The greatest comic of all time, according to some. This is a small exaggeration. After exhausting, grueling, and – dare I say it – faintly erotic analysis, I bring you the truth. It’s the greatest comic of its first week of issuance in 1980. Perhaps the weekend after, too. Best I can do.

The story is complete rubbish: The Incal has a “toddler smashing action figures together” plot where the MetaBaron battles the HitlerRodents while the GlorpFucks unite the PlotStone with the QuantumMatrix and all seems lost but then the SlamPig Brigade arrives and blows up the NightmareBot and on and on and on (and on and on). Comics like The Incal don’t “end”, they merely stop having new issues produced. The fact that it has six volumes is incidental: it could just as easily have gone on for six more, or sixty more, or until Jodorowsky died.

People describe it as “surrealist” but it’s not, they describe it as “philosophical” but it’s not, etc. Visually it evokes those psychedelic 70s-80s animated movies like Wizards and Fantastic Planet, as well as French “bandes dessinées” comics such as Tintin. It consists of very powerful and imaginative imagery, with the plot noisily emitting a dense cloud of complications. It also reminds of Metal Hurlant/Heavy Metal – which it has to, because its artist Mœbius was an important figure in that comic. Some of Mœbius’s famous visual motifs are present in the Incal, such as Arzach’s white pterodactyl, here seen as the hero’s comical sidekick, Deepo.

Arzach is a fearsome beast, and I would recommend it over this comic. It’s short and confusing, but you feel in your bones what it’s trying to do. It stuns and awes the senses with visuals of alien worlds, making characters seen both big and small, and reading it is like drunkenly climbing a ladder to heaven. The absurd visual style (merging prehistory and the far-future) only adds to the grand, hallucinatory effect.

As does the fact that it’s wordless. Some comics gain from having text, others lose. Neil Gaiman once wrote that he “read” some Metal Hurlant comics (not understanding French) and loved them. Later, he read those same stories in English translation and was disappointed – now that he could understand the words, they seemed curiously small. I had a similar experience with certain untranslated Junji Ito manga. It wasn’t that they were bad, but my imagination made them seem much greater than they really were.

The Incal is probably a similar case: more enjoyable if you can’t read the words and only have Moebius’s imagery to guide you. The comic book emerged out of Jodorowsky’s 1975 attempt to adapt Frank Herbert’s Dune. He’d planned a 10-hour opus that would have made Heaven’s Gate look like a poster child for minimalism, featuring HR Giger, Mick Jagger, Salvadore Dali, spiritual and psychedelic themes, etc. He was unable to secure funding for this project (film studios have found more convenient ways to declare Chapter 11 bankruptcy) and much of the work he did was repurposed into The Incal.  There’s little evidence of Dune in the final comic, but I doubt Jodorowsky’s planned film would have had much connection to it either.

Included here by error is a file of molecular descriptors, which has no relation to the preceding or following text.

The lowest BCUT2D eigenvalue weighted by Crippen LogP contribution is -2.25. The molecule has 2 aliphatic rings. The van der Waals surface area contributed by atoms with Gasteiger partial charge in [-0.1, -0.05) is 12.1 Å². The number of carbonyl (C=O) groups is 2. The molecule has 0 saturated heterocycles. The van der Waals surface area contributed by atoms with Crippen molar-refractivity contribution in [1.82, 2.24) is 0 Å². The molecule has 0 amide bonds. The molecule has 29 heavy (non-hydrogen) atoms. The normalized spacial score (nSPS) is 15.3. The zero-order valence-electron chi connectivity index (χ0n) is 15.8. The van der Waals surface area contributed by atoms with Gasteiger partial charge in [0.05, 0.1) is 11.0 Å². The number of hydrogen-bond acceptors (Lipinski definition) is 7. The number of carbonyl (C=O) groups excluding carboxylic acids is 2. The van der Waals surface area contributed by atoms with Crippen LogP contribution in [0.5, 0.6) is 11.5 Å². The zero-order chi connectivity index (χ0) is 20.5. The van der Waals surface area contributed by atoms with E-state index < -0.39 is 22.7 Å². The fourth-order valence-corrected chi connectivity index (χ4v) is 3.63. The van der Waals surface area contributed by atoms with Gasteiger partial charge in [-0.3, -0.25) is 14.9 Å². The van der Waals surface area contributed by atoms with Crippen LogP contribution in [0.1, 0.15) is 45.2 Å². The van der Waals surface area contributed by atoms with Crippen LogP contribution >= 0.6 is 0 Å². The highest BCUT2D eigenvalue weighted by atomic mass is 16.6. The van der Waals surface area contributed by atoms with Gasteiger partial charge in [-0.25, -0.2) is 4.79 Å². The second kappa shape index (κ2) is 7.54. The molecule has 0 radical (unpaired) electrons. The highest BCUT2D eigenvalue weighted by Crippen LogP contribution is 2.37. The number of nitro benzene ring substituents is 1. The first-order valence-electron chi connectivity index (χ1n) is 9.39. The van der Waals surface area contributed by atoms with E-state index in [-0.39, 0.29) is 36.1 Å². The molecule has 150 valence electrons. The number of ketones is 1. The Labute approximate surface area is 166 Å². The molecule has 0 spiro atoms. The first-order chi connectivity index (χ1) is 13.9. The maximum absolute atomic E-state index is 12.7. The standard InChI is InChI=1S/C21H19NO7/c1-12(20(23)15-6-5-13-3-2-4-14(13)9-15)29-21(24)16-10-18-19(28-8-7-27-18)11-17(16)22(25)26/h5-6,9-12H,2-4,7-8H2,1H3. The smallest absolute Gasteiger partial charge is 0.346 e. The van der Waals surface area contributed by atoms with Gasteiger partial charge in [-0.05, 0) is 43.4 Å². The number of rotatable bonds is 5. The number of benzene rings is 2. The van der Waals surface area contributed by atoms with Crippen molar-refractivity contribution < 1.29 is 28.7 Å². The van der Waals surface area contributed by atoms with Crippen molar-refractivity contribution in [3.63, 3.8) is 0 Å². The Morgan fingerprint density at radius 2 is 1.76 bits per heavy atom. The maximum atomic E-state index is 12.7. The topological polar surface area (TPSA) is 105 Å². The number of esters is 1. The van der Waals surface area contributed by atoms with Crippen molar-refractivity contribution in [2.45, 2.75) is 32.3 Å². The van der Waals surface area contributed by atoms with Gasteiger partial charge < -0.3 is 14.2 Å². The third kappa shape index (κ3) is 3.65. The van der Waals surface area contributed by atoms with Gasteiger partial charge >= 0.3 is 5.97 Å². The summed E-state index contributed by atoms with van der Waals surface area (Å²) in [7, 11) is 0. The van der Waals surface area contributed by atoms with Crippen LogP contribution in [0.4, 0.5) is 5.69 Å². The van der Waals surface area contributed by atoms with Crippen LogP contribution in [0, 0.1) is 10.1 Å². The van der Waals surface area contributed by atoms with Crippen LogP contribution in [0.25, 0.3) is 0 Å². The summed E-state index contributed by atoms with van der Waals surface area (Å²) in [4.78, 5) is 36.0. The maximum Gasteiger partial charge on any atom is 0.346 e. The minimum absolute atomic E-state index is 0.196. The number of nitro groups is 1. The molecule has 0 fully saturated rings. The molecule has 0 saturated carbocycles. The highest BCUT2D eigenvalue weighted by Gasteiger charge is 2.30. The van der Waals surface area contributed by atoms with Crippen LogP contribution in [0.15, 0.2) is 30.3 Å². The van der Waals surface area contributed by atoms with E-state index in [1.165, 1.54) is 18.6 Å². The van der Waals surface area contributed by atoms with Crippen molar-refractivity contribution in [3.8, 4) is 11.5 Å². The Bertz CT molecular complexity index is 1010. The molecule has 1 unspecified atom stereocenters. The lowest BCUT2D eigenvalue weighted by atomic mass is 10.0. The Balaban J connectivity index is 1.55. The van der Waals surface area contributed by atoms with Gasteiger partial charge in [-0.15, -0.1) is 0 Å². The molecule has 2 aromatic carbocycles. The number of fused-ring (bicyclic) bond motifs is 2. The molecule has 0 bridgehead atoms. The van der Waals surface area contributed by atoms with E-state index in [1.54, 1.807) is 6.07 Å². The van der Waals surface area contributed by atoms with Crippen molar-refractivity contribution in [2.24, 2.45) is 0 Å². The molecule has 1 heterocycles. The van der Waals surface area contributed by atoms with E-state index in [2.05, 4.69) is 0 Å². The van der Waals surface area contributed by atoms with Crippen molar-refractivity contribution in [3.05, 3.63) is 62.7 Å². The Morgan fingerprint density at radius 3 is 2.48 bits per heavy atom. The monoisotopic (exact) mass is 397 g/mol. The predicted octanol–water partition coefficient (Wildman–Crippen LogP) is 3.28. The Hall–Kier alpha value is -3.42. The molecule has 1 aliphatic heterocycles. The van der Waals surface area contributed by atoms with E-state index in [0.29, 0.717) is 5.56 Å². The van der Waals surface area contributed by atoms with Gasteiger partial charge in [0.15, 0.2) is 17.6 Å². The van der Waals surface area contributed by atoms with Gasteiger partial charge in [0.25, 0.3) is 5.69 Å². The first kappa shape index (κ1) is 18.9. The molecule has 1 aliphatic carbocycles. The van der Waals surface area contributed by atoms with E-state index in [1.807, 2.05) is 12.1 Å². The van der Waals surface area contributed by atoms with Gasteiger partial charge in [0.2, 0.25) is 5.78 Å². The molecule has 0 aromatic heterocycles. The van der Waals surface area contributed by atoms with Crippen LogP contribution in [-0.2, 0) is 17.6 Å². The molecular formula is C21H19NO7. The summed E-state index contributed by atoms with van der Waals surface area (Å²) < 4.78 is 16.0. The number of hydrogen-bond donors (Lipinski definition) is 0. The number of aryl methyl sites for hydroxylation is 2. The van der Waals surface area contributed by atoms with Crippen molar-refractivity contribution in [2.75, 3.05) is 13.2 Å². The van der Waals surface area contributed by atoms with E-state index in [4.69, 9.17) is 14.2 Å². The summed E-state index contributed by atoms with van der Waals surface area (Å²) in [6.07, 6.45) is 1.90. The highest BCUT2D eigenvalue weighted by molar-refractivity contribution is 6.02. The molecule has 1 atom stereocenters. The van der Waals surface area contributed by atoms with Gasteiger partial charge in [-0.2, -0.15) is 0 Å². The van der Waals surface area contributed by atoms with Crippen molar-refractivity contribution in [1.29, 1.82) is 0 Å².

There’s some cool moments. The in-media-res opening image of sleazy detective John DiFool being flung down “Suicide Alley” is striking and often imitated. The grungy tone of some of the urban scenes might have been an influence on eg, Blade Runner, just as the skulking bounty hunter MetaBaron reads as an early version of Star Wars’ Boba Fett (Fett’s first public appearance predates MetaBaron’s, but I’m fairly sure MetaBaron was conceived of earlier). There’s no shortage of ideas here, some you’ll recognize in later, more famous products. I have no idea to what extent this is conscious “inspiration”. Perhaps Jodorowsky merely put his hands on some ideas that were already circulating in science fiction and gave them form. Most pertinently: the world of The Incal feels slimy and lived-in, the politicians are corrupt, religious figures are hypocritical, everyone’s sex-obsessed and venal. It depicts a lived-in future, perhaps a died-in future. But spiritual purity is possible, no matter how debased you are.

The Incal definitely has flaws, but it also has strengths. It’s a highly charming work, always easy to like. It has a sense of humor – the pangender “Emperoress” got a laugh out of me. Fans of Jodorowsky’s films will probably love this, as it’s full of little echoes of El Topo and The Holy Mountain (the absurdity of Deepo becoming a religious icon is straight out of the latter movie).

But ultimately, it’s just not as clever as it wants to be. It needs writing to match Moebius’s art – either that, or no writing at all. The plot’s just standard science fiction and fantasy stuff that was done better before (and certainly better afterward), and although it’s more intense than the average Bronze Age superhero comic, but still hews to the superhero formula. The story is written to be both collapsible and extendable. It’s made up of details, none of which are essential. If you have too many pages, Trim some details. Conversely, you can extend a story by adding extra details. It’s always apparent that “story” is just a secondary concern to most comics. Their first one is to take up space. Their allegiance is to the space. They have to fill up a certain amount of page area and no more, and this locks them into place like iron bars. Nobody wants to pay for a comic with a blank page. Or half a blank page. Nor will they pay for a comic that ends mid-climax with “sorry, ran out of space! Send me a letter if you want to know the ending!” The story must fit. You’d think that the advent of webcomics would cause artists to break free of these limitations, but most don’t.

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